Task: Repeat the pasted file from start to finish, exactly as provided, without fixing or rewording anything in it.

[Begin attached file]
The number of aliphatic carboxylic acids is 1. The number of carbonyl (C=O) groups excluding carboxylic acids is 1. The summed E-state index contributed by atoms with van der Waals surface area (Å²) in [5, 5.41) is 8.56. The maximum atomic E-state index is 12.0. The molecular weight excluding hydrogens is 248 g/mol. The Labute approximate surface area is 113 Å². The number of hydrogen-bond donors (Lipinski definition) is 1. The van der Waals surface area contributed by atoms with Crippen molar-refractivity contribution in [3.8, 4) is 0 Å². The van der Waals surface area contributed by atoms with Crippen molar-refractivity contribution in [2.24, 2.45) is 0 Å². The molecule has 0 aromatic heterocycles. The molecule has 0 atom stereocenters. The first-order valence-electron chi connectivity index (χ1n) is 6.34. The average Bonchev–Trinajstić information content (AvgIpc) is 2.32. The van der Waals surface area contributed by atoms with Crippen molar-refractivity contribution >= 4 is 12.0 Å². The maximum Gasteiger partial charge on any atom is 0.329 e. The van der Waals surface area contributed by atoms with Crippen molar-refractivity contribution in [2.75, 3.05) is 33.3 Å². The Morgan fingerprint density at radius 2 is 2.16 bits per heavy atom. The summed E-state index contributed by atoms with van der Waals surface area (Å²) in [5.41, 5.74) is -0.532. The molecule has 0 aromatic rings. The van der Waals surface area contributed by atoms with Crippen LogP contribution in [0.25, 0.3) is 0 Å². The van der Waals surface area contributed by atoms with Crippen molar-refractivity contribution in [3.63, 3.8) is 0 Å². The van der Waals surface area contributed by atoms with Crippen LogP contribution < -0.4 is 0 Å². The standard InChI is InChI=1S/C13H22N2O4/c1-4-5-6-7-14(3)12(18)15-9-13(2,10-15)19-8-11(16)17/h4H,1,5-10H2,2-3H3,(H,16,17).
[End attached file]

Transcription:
The number of aliphatic carboxylic acids is 1. The number of carbonyl (C=O) groups excluding carboxylic acids is 1. The summed E-state index contributed by atoms with van der Waals surface area (Å²) in [5, 5.41) is 8.56. The maximum atomic E-state index is 12.0. The molecular weight excluding hydrogens is 248 g/mol. The Labute approximate surface area is 113 Å². The number of hydrogen-bond donors (Lipinski definition) is 1. The van der Waals surface area contributed by atoms with Crippen molar-refractivity contribution in [3.8, 4) is 0 Å². The van der Waals surface area contributed by atoms with Crippen molar-refractivity contribution in [2.24, 2.45) is 0 Å². The molecule has 0 aromatic heterocycles. The molecule has 0 atom stereocenters. The first-order valence-electron chi connectivity index (χ1n) is 6.34. The average Bonchev–Trinajstić information content (AvgIpc) is 2.32. The van der Waals surface area contributed by atoms with Crippen molar-refractivity contribution >= 4 is 12.0 Å². The maximum Gasteiger partial charge on any atom is 0.329 e. The van der Waals surface area contributed by atoms with Crippen molar-refractivity contribution in [2.75, 3.05) is 33.3 Å². The Morgan fingerprint density at radius 2 is 2.16 bits per heavy atom. The summed E-state index contributed by atoms with van der Waals surface area (Å²) in [5.41, 5.74) is -0.532. The molecule has 0 aromatic rings. The van der Waals surface area contributed by atoms with Crippen LogP contribution in [0.25, 0.3) is 0 Å². The van der Waals surface area contributed by atoms with Crippen molar-refractivity contribution in [3.63, 3.8) is 0 Å². The van der Waals surface area contributed by atoms with Crippen LogP contribution < -0.4 is 0 Å². The standard InChI is InChI=1S/C13H22N2O4/c1-4-5-6-7-14(3)12(18)15-9-13(2,10-15)19-8-11(16)17/h4H,1,5-10H2,2-3H3,(H,16,17).